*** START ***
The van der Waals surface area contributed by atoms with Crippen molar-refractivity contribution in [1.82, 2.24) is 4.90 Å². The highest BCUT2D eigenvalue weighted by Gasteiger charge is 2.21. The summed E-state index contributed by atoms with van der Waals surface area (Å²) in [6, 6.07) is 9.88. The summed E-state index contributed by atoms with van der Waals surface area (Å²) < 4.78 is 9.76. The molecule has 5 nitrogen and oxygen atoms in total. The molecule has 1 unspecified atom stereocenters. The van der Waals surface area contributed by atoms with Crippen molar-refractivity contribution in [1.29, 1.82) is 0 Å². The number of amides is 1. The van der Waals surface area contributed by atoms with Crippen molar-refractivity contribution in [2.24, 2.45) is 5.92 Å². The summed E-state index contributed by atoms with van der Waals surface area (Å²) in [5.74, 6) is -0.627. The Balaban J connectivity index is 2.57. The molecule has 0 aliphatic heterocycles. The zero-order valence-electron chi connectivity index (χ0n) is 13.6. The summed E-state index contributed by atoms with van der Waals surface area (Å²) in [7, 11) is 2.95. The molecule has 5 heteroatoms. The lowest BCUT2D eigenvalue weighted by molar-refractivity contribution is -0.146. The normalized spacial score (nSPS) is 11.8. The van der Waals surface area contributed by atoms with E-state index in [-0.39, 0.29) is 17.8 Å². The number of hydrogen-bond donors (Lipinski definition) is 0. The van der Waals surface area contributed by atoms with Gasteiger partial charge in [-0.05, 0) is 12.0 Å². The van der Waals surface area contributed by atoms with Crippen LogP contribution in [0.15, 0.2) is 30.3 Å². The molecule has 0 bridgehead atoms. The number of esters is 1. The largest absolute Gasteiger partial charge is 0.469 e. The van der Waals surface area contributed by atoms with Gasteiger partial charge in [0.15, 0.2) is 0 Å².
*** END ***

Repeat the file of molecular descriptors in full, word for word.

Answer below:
The van der Waals surface area contributed by atoms with Crippen molar-refractivity contribution in [1.82, 2.24) is 4.90 Å². The highest BCUT2D eigenvalue weighted by Gasteiger charge is 2.21. The summed E-state index contributed by atoms with van der Waals surface area (Å²) in [6, 6.07) is 9.88. The summed E-state index contributed by atoms with van der Waals surface area (Å²) < 4.78 is 9.76. The molecule has 5 nitrogen and oxygen atoms in total. The molecule has 1 unspecified atom stereocenters. The van der Waals surface area contributed by atoms with Crippen molar-refractivity contribution in [1.29, 1.82) is 0 Å². The number of amides is 1. The van der Waals surface area contributed by atoms with Crippen molar-refractivity contribution in [2.24, 2.45) is 5.92 Å². The summed E-state index contributed by atoms with van der Waals surface area (Å²) in [5.74, 6) is -0.627. The Balaban J connectivity index is 2.57. The molecule has 0 aliphatic heterocycles. The zero-order valence-electron chi connectivity index (χ0n) is 13.6. The summed E-state index contributed by atoms with van der Waals surface area (Å²) in [7, 11) is 2.95. The molecule has 5 heteroatoms. The lowest BCUT2D eigenvalue weighted by molar-refractivity contribution is -0.146. The normalized spacial score (nSPS) is 11.8. The van der Waals surface area contributed by atoms with E-state index in [-0.39, 0.29) is 17.8 Å². The number of hydrogen-bond donors (Lipinski definition) is 0. The van der Waals surface area contributed by atoms with Gasteiger partial charge in [-0.05, 0) is 12.0 Å². The van der Waals surface area contributed by atoms with Crippen LogP contribution in [0.15, 0.2) is 30.3 Å². The molecule has 0 bridgehead atoms. The number of esters is 1. The largest absolute Gasteiger partial charge is 0.469 e. The van der Waals surface area contributed by atoms with Gasteiger partial charge in [0.15, 0.2) is 0 Å².